Sending your child to school when air quality is still poor
At Asthma Australia, we know it has been challenging to reduce exposure to the poor air quality and the extreme conditions because of the current bushfire crisis. The question now plays on our minds – what are you going to do with your child if they must go back to school in an area that is still experiencing hazardous air quality?
Over the holidays, you may have been able to minimise your child’s exposure to the extreme conditions by keeping them indoors, creating a clean air shelter, monitoring their health and updating and referring to their Asthma Action Plan. When it comes time to go back to school, you are entrusting the care of your child into someone else’s hands, and for any parent, this can be an anxious and concerning time.
How to prepare your child for school
To help with your preparation, we have created a back to school checklist which highlights the need to:
- Update your child’s Asthma Action Plan (this is mandatory if your child has been diagnosed with asthma)
- Visit your doctor for an asthma review. Speak to them about your child’s asthma control during the poor air quality, as they may make changes to medication or dosage given the current situation
- Ensure you have in date preventer and reliever medications. If you are in an area that has been impacted by bushfires and you can’t locate your prescription, you can enquire at your pharmacy about an emergency supply of medication
- Speak to your child’s teacher, carer and/or school Principal about your child’s asthma, their Asthma Action Plan, their usual triggers, symptoms and medication and what to do in the case of a flare-up or emergency.
Please note, facemasks are not recommended for children under the age of 14 as they are not considered safe or effective.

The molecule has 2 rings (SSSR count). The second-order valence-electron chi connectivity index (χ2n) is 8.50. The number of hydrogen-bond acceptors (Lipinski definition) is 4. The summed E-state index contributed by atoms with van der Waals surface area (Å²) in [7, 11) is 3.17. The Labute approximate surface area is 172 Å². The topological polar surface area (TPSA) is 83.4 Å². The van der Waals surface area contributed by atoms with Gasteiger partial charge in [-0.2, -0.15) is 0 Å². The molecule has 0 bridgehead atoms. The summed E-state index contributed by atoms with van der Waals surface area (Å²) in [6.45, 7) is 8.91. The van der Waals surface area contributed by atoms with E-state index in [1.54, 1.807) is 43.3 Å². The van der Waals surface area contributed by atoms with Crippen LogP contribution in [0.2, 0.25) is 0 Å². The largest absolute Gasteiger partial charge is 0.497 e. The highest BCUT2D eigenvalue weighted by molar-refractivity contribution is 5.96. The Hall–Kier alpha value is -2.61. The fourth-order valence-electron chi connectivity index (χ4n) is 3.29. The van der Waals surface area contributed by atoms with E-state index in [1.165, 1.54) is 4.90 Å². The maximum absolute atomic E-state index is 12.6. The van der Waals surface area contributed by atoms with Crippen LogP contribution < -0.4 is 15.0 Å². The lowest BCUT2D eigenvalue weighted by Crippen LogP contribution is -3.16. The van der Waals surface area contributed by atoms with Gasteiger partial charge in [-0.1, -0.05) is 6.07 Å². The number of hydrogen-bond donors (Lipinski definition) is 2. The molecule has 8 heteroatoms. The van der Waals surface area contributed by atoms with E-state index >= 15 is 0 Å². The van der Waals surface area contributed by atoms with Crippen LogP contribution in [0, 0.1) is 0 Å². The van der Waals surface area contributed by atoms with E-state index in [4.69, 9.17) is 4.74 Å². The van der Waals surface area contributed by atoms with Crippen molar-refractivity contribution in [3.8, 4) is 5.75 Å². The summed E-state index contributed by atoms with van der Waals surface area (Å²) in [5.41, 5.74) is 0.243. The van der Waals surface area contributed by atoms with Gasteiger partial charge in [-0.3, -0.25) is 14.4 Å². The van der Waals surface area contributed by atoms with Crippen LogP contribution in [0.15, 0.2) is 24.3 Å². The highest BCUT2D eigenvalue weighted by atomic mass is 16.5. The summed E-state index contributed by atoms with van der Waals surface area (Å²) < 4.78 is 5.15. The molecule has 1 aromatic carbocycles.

At this point in time, each individual school may follow its own processes, policies or protocols around air quality and safety measures. What you can do as a parent is speak to the school and ask what they have in place i.e. similar to what they have in place for wet weather plans, extreme heat or emergency response.
Questions to ask your school
- Do they have a process for identifying poor air quality days?
- What is the protocol for poor air quality days deemed to be not suitable for school attendance i.e. school is closed how do they notify parents and staff?
- Will they change outdoor activity and break times to be indoor activities if air quality is poor?
- Are the classrooms air-conditioned (on recycled/recirculated air setting) to create a safe clean air space?
- Do they have enough staff trained in asthma first aid to deal with the increased risk of respiratory issues and what is the process in the case of an emergency?
- Will they send children home if air quality becomes worse throughout the day?
- If the schools process is to send the child home when air quality is poor and they have notified you as the parent, but you can’t get there any earlier, what do they do in the interim?
How to check if your school is open
If you have other questions reach out to your local Councilors for an update or visit your individual state Departments of Education (quick links below) additionally, the school may have notifications on their website.
How Asthma Australia can assist
Asthma Australia are working across the education sectors to ensure that children have a safe space and plan when it comes to managing their asthma and air quality at school.
We encourage the use of air quality monitoring and we are leading the conversation about the need for real-time, consistent air quality monitoring of PM 2.5 and PM 10 nationally.
Asthma Australia has developed a national Smoke Impact Survey which is in circulation to help us identify on the ground issues and consumer experience during the period of poor air quality. It will also allow us to elevate the voice and experience of people with asthma and the community more broadly in a time of unprecedented poor air quality. We want to ensure people with asthma effected by current conditions are recognised in the national conversation about this disaster.
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